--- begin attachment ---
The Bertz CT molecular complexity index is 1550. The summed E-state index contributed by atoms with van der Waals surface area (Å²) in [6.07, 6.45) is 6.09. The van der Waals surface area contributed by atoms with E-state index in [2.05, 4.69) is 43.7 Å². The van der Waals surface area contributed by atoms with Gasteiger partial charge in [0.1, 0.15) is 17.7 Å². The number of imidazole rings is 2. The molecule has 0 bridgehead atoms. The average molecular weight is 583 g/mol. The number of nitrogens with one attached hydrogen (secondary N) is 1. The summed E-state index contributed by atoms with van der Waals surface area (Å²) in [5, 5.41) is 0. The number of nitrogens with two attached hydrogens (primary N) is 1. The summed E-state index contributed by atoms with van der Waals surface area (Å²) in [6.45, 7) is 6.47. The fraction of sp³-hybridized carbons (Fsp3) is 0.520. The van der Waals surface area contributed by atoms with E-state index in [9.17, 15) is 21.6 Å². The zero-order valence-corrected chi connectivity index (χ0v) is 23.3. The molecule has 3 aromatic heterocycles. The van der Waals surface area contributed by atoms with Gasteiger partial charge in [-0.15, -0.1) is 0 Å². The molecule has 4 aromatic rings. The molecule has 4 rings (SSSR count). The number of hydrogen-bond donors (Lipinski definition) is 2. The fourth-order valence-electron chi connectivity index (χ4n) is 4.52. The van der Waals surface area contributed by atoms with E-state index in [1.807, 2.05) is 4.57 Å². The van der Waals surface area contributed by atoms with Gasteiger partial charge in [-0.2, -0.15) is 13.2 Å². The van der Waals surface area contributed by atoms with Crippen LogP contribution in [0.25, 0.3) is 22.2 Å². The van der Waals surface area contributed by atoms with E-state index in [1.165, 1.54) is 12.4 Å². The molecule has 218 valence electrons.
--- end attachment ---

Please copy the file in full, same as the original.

The Bertz CT molecular complexity index is 1550. The summed E-state index contributed by atoms with van der Waals surface area (Å²) in [6.07, 6.45) is 6.09. The van der Waals surface area contributed by atoms with E-state index in [2.05, 4.69) is 43.7 Å². The van der Waals surface area contributed by atoms with Gasteiger partial charge in [0.1, 0.15) is 17.7 Å². The number of imidazole rings is 2. The molecule has 0 bridgehead atoms. The average molecular weight is 583 g/mol. The number of nitrogens with one attached hydrogen (secondary N) is 1. The summed E-state index contributed by atoms with van der Waals surface area (Å²) in [5, 5.41) is 0. The number of nitrogens with two attached hydrogens (primary N) is 1. The summed E-state index contributed by atoms with van der Waals surface area (Å²) in [6.45, 7) is 6.47. The fraction of sp³-hybridized carbons (Fsp3) is 0.520. The van der Waals surface area contributed by atoms with E-state index in [9.17, 15) is 21.6 Å². The zero-order valence-corrected chi connectivity index (χ0v) is 23.3. The molecule has 3 aromatic heterocycles. The van der Waals surface area contributed by atoms with Gasteiger partial charge in [-0.15, -0.1) is 0 Å². The molecule has 4 aromatic rings. The molecule has 4 rings (SSSR count). The number of hydrogen-bond donors (Lipinski definition) is 2. The fourth-order valence-electron chi connectivity index (χ4n) is 4.52. The van der Waals surface area contributed by atoms with E-state index in [1.807, 2.05) is 4.57 Å². The van der Waals surface area contributed by atoms with Gasteiger partial charge in [-0.2, -0.15) is 13.2 Å². The van der Waals surface area contributed by atoms with Crippen LogP contribution in [0.25, 0.3) is 22.2 Å². The van der Waals surface area contributed by atoms with E-state index in [1.165, 1.54) is 12.4 Å². The molecule has 218 valence electrons.